More a commercial-minded keepsake than a movie storybook, with barely a mention of either plotline or filmmaking techniques.

FRANKENWEENIE

An elaborate teaser for the stop-motion feature film offers slide shows, video clips and opportunities aplenty for additional purchases.

The enhanced e-book is composed of stills, developmental “sketch to screen” slide shows, snippets of video and bite-sized passages of bland descriptive text. Successive chapters offer introductions to Tim Burton’s work (including the early short film that inspired this feature version), the new release’s suburban setting, a traveling exhibition of props and its cast. This last ranges from nerdy young Victor and his classmates to the beloved dog he revivifies, a mummy hamster and other featured creatures. The several further “chapters” are thinly disguised links to movie-ticket vendors and more print and music spinoffs. An interactive collage maker at the beginning is crudely designed, and later 3-D views of selected characters are slow to turn and heavily pixelated. Still, page swipes and tap-activated close-ups work smoothly, as do the native dictionary and search features. Moreover, the plethora of visual material does provide a clear sense of the film’s stylized look and appeal, plus glimpses of how stop-motion puppets are constructed and convincingly photographed.

More a commercial-minded keepsake than a movie storybook, with barely a mention of either plotline or filmmaking techniques. (Enhanced e-book. 6-9)

Pub Date: Sept. 28, 2012

ISBN: N/A

Page Count: -

Publisher: Disney Publishing Worldwide Applications

Review Posted Online: Oct. 24, 2012

Kirkus Reviews Issue: Nov. 15, 2012

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What a wag.

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DOG MAN

From the Dog Man series , Vol. 1

What do you get from sewing the head of a smart dog onto the body of a tough police officer? A new superhero from the incorrigible creator of Captain Underpants.

Finding a stack of old Dog Man comics that got them in trouble back in first grade, George and Harold decide to craft a set of new(ish) adventures with (more or less) improved art and spelling. These begin with an origin tale (“A Hero Is Unleashed”), go on to a fiendish attempt to replace the chief of police with a “Robo Chief” and then a temporarily successful scheme to make everyone stupid by erasing all the words from every book (“Book ’Em, Dog Man”), and finish off with a sort of attempted alien invasion evocatively titled “Weenie Wars: The Franks Awaken.” In each, Dog Man squares off against baddies (including superinventor/archnemesis Petey the cat) and saves the day with a clever notion. With occasional pauses for Flip-O-Rama featurettes, the tales are all framed in brightly colored sequential panels with hand-lettered dialogue (“How do you feel, old friend?” “Ruff!”) and narrative. The figures are studiously diverse, with police officers of both genders on view and George, the chief, and several other members of the supporting cast colored in various shades of brown. Pilkey closes as customary with drawing exercises, plus a promise that the canine crusader will be further unleashed in a sequel.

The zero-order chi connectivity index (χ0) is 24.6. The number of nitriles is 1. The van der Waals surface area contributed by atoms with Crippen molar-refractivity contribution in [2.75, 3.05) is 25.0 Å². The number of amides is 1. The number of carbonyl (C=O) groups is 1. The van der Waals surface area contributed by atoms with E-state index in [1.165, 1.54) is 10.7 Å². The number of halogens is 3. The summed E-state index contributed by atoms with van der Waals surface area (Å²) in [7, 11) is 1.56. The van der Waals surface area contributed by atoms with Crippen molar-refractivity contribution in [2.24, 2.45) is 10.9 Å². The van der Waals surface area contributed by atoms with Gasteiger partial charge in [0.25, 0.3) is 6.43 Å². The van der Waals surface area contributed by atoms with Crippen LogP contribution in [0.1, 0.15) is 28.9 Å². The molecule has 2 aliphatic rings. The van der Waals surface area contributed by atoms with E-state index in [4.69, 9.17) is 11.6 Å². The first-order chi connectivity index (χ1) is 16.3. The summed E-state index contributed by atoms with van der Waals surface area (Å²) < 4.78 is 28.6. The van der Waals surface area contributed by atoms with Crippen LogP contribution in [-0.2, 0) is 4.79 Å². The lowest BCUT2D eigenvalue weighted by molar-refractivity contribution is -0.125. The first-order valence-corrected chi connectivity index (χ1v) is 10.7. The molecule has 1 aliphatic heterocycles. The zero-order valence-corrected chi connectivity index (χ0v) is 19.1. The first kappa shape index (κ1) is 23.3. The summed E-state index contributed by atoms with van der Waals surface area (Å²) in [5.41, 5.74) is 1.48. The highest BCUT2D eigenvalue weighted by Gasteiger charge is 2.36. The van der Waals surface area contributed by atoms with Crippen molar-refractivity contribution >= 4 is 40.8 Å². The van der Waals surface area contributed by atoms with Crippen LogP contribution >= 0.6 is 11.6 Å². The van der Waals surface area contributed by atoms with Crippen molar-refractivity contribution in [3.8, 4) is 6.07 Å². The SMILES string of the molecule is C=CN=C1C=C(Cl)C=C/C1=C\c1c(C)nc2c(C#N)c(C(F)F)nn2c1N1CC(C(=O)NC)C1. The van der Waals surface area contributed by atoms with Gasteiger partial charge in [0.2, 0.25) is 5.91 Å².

What a wag. (Graphic fantasy. 7-9)

Pub Date: Aug. 30, 2016

ISBN: 978-0-545-58160-8

Page Count: 240

Publisher: Graphix/Scholastic

Review Posted Online: June 1, 2016

Kirkus Reviews Issue: June 15, 2016

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The buoyant uplift seems a bit pre-packaged but spot-on nonetheless.

THE WORLD NEEDS MORE PURPLE PEOPLE

A monohued tally of positive character traits.

Purple is a “magic color,” affirm the authors (both actors, though Hart’s name recognition is nowhere near the level of Bell’s), and “purple people” are the sort who ask questions, laugh wholeheartedly, work hard, freely voice feelings and opinions, help those who might “lose” their own voices in the face of unkindness, and, in sum, can “JUST BE (the real) YOU.” Unlike the obsessive protagonist of Victoria Kann’s Pinkalicious franchise, being a purple person has “nothing to do with what you look like”—a point that Wiseman underscores with scenes of exuberantly posed cartoon figures (including versions of the authors) in casual North American attire but sporting a wide range of ages, skin hues, and body types. A crowded playground at the close (no social distancing here) displays all this wholesome behavior in action. Plenty of purple highlights, plus a plethora of broad smiles and wide-open mouths, crank up the visual energy—and if the earnest overall tone doesn’t snag the attention of young audiences, a grossly literal view of the young narrator and a grandparent “snot-out-our-nose laughing” should do the trick. (This book was reviewed digitally with 10.4-by-20.6-inch double-page spreads viewed at 22.2% of actual size.)

The buoyant uplift seems a bit pre-packaged but spot-on nonetheless. (Picture book. 6-8)

Pub Date: June 2, 2020

ISBN: 978-0-593-12196-2

Page Count: 40

Publisher: Random House

Review Posted Online: June 3, 2020

Kirkus Reviews Issue: June 15, 2020

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